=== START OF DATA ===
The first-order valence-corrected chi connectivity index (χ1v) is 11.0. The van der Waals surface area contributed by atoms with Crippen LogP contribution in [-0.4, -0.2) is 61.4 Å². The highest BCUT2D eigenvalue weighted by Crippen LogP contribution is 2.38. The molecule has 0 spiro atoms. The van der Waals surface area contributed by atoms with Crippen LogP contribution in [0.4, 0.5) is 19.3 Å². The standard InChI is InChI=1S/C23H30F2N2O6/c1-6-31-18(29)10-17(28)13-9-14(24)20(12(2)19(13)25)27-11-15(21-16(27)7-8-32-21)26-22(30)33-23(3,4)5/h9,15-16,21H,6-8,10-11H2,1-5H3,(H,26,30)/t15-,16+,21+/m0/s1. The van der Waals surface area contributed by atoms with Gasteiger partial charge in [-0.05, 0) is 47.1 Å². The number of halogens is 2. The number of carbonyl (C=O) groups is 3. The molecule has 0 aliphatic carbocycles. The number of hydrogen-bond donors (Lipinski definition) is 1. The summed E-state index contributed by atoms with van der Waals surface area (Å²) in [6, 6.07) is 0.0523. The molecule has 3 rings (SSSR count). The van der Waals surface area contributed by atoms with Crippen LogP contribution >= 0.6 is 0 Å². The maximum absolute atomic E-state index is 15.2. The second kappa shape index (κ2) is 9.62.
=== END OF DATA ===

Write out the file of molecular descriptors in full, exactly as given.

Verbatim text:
The first-order valence-corrected chi connectivity index (χ1v) is 11.0. The van der Waals surface area contributed by atoms with Crippen LogP contribution in [-0.4, -0.2) is 61.4 Å². The highest BCUT2D eigenvalue weighted by Crippen LogP contribution is 2.38. The molecule has 0 spiro atoms. The van der Waals surface area contributed by atoms with Crippen LogP contribution in [0.4, 0.5) is 19.3 Å². The standard InChI is InChI=1S/C23H30F2N2O6/c1-6-31-18(29)10-17(28)13-9-14(24)20(12(2)19(13)25)27-11-15(21-16(27)7-8-32-21)26-22(30)33-23(3,4)5/h9,15-16,21H,6-8,10-11H2,1-5H3,(H,26,30)/t15-,16+,21+/m0/s1. The van der Waals surface area contributed by atoms with Gasteiger partial charge in [-0.05, 0) is 47.1 Å². The number of halogens is 2. The number of carbonyl (C=O) groups is 3. The molecule has 0 aliphatic carbocycles. The number of hydrogen-bond donors (Lipinski definition) is 1. The summed E-state index contributed by atoms with van der Waals surface area (Å²) in [6, 6.07) is 0.0523. The molecule has 3 rings (SSSR count). The van der Waals surface area contributed by atoms with Crippen LogP contribution >= 0.6 is 0 Å². The maximum absolute atomic E-state index is 15.2. The second kappa shape index (κ2) is 9.62.